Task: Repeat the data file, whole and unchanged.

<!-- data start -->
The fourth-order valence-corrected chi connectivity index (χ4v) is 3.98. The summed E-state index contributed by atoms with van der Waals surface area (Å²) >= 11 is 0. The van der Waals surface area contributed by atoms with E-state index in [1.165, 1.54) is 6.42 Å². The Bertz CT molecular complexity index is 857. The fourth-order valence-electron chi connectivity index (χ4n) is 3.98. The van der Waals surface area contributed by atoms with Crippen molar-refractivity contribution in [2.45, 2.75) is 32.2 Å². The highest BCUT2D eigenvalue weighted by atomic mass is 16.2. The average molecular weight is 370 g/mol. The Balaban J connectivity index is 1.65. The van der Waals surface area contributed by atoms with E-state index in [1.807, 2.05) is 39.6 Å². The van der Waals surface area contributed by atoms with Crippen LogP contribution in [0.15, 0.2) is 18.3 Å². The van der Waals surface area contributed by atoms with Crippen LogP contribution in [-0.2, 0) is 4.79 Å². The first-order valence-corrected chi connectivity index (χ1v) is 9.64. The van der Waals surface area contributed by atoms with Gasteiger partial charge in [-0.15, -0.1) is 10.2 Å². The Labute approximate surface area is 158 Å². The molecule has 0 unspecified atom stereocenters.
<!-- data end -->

The fourth-order valence-corrected chi connectivity index (χ4v) is 3.98. The summed E-state index contributed by atoms with van der Waals surface area (Å²) >= 11 is 0. The van der Waals surface area contributed by atoms with E-state index in [1.165, 1.54) is 6.42 Å². The Bertz CT molecular complexity index is 857. The fourth-order valence-electron chi connectivity index (χ4n) is 3.98. The van der Waals surface area contributed by atoms with Crippen molar-refractivity contribution in [2.45, 2.75) is 32.2 Å². The highest BCUT2D eigenvalue weighted by atomic mass is 16.2. The average molecular weight is 370 g/mol. The Balaban J connectivity index is 1.65. The van der Waals surface area contributed by atoms with E-state index in [1.807, 2.05) is 39.6 Å². The van der Waals surface area contributed by atoms with Crippen LogP contribution in [0.15, 0.2) is 18.3 Å². The van der Waals surface area contributed by atoms with Crippen LogP contribution in [-0.2, 0) is 4.79 Å². The first-order valence-corrected chi connectivity index (χ1v) is 9.64. The van der Waals surface area contributed by atoms with Gasteiger partial charge in [-0.15, -0.1) is 10.2 Å². The Labute approximate surface area is 158 Å². The molecule has 0 unspecified atom stereocenters.